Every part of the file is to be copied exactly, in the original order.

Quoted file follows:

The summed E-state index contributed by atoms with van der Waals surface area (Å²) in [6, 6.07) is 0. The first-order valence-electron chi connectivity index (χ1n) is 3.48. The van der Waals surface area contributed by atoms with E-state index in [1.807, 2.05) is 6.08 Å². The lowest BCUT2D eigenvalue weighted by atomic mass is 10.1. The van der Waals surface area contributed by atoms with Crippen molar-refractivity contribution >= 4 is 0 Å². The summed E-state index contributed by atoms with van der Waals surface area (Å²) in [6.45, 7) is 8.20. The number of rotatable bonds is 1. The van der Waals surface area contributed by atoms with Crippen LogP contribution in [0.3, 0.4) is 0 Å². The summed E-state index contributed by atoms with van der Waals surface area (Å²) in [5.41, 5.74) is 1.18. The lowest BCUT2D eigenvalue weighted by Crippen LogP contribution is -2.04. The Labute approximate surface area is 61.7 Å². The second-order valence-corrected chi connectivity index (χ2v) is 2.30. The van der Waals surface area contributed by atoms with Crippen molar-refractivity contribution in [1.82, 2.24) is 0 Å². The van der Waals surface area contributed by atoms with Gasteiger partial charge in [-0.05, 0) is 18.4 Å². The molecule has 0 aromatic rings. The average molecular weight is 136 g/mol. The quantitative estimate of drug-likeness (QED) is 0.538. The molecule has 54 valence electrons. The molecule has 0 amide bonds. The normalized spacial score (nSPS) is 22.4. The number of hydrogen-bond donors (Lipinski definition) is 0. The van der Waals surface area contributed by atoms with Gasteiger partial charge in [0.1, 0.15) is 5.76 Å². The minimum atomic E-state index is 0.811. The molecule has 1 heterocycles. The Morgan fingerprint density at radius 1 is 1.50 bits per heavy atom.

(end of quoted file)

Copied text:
The summed E-state index contributed by atoms with van der Waals surface area (Å²) in [6, 6.07) is 0. The first-order valence-electron chi connectivity index (χ1n) is 3.48. The van der Waals surface area contributed by atoms with E-state index in [1.807, 2.05) is 6.08 Å². The lowest BCUT2D eigenvalue weighted by atomic mass is 10.1. The van der Waals surface area contributed by atoms with Crippen molar-refractivity contribution >= 4 is 0 Å². The summed E-state index contributed by atoms with van der Waals surface area (Å²) in [6.45, 7) is 8.20. The number of rotatable bonds is 1. The van der Waals surface area contributed by atoms with Crippen LogP contribution in [0.3, 0.4) is 0 Å². The summed E-state index contributed by atoms with van der Waals surface area (Å²) in [5.41, 5.74) is 1.18. The lowest BCUT2D eigenvalue weighted by Crippen LogP contribution is -2.04. The Labute approximate surface area is 61.7 Å². The second-order valence-corrected chi connectivity index (χ2v) is 2.30. The van der Waals surface area contributed by atoms with Crippen molar-refractivity contribution in [1.82, 2.24) is 0 Å². The van der Waals surface area contributed by atoms with Gasteiger partial charge in [-0.05, 0) is 18.4 Å². The molecule has 0 aromatic rings. The average molecular weight is 136 g/mol. The quantitative estimate of drug-likeness (QED) is 0.538. The molecule has 54 valence electrons. The molecule has 0 amide bonds. The normalized spacial score (nSPS) is 22.4. The number of hydrogen-bond donors (Lipinski definition) is 0. The van der Waals surface area contributed by atoms with Gasteiger partial charge in [0.1, 0.15) is 5.76 Å². The minimum atomic E-state index is 0.811. The molecule has 1 heterocycles. The Morgan fingerprint density at radius 1 is 1.50 bits per heavy atom.